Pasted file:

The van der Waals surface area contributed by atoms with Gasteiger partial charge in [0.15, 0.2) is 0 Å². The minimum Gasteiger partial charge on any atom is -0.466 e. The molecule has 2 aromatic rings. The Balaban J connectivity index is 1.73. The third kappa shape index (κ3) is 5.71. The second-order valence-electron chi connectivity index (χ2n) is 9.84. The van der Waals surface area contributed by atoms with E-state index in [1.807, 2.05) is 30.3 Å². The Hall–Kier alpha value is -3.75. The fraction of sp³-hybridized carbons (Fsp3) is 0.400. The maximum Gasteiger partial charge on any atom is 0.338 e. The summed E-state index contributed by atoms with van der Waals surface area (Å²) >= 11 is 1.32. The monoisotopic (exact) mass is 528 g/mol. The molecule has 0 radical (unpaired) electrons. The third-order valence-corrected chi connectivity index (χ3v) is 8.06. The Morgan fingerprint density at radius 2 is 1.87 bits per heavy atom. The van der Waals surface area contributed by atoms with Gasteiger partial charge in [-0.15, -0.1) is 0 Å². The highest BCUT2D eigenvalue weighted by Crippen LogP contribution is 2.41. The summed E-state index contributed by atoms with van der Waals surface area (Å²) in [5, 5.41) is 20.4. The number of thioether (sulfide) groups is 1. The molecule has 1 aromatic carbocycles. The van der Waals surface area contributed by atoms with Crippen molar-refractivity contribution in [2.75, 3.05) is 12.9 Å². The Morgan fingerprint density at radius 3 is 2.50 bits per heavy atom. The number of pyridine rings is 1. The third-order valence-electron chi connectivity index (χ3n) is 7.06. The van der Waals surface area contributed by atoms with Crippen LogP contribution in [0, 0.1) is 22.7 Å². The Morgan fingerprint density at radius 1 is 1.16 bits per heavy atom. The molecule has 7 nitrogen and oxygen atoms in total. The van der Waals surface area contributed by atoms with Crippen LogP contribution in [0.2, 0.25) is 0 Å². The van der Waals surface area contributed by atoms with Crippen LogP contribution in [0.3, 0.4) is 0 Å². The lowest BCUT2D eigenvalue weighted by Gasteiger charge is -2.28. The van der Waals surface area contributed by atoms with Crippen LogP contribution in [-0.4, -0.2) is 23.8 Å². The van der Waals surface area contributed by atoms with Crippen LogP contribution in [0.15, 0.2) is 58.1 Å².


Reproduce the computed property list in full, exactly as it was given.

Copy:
The van der Waals surface area contributed by atoms with Gasteiger partial charge in [0.15, 0.2) is 0 Å². The minimum Gasteiger partial charge on any atom is -0.466 e. The molecule has 2 aromatic rings. The Balaban J connectivity index is 1.73. The third kappa shape index (κ3) is 5.71. The second-order valence-electron chi connectivity index (χ2n) is 9.84. The van der Waals surface area contributed by atoms with E-state index in [1.807, 2.05) is 30.3 Å². The Hall–Kier alpha value is -3.75. The fraction of sp³-hybridized carbons (Fsp3) is 0.400. The maximum Gasteiger partial charge on any atom is 0.338 e. The summed E-state index contributed by atoms with van der Waals surface area (Å²) >= 11 is 1.32. The monoisotopic (exact) mass is 528 g/mol. The molecule has 0 radical (unpaired) electrons. The third-order valence-corrected chi connectivity index (χ3v) is 8.06. The Morgan fingerprint density at radius 2 is 1.87 bits per heavy atom. The van der Waals surface area contributed by atoms with Gasteiger partial charge in [-0.15, -0.1) is 0 Å². The highest BCUT2D eigenvalue weighted by Crippen LogP contribution is 2.41. The summed E-state index contributed by atoms with van der Waals surface area (Å²) in [5, 5.41) is 20.4. The number of thioether (sulfide) groups is 1. The molecule has 1 aromatic carbocycles. The van der Waals surface area contributed by atoms with Crippen molar-refractivity contribution in [2.75, 3.05) is 12.9 Å². The Morgan fingerprint density at radius 3 is 2.50 bits per heavy atom. The number of pyridine rings is 1. The third-order valence-electron chi connectivity index (χ3n) is 7.06. The van der Waals surface area contributed by atoms with Crippen LogP contribution in [0, 0.1) is 22.7 Å². The Morgan fingerprint density at radius 1 is 1.16 bits per heavy atom. The molecule has 7 nitrogen and oxygen atoms in total. The van der Waals surface area contributed by atoms with Crippen LogP contribution in [0.2, 0.25) is 0 Å². The van der Waals surface area contributed by atoms with Crippen LogP contribution in [0.3, 0.4) is 0 Å². The lowest BCUT2D eigenvalue weighted by Gasteiger charge is -2.28. The van der Waals surface area contributed by atoms with Crippen LogP contribution in [-0.4, -0.2) is 23.8 Å². The van der Waals surface area contributed by atoms with Crippen LogP contribution in [0.15, 0.2) is 58.1 Å².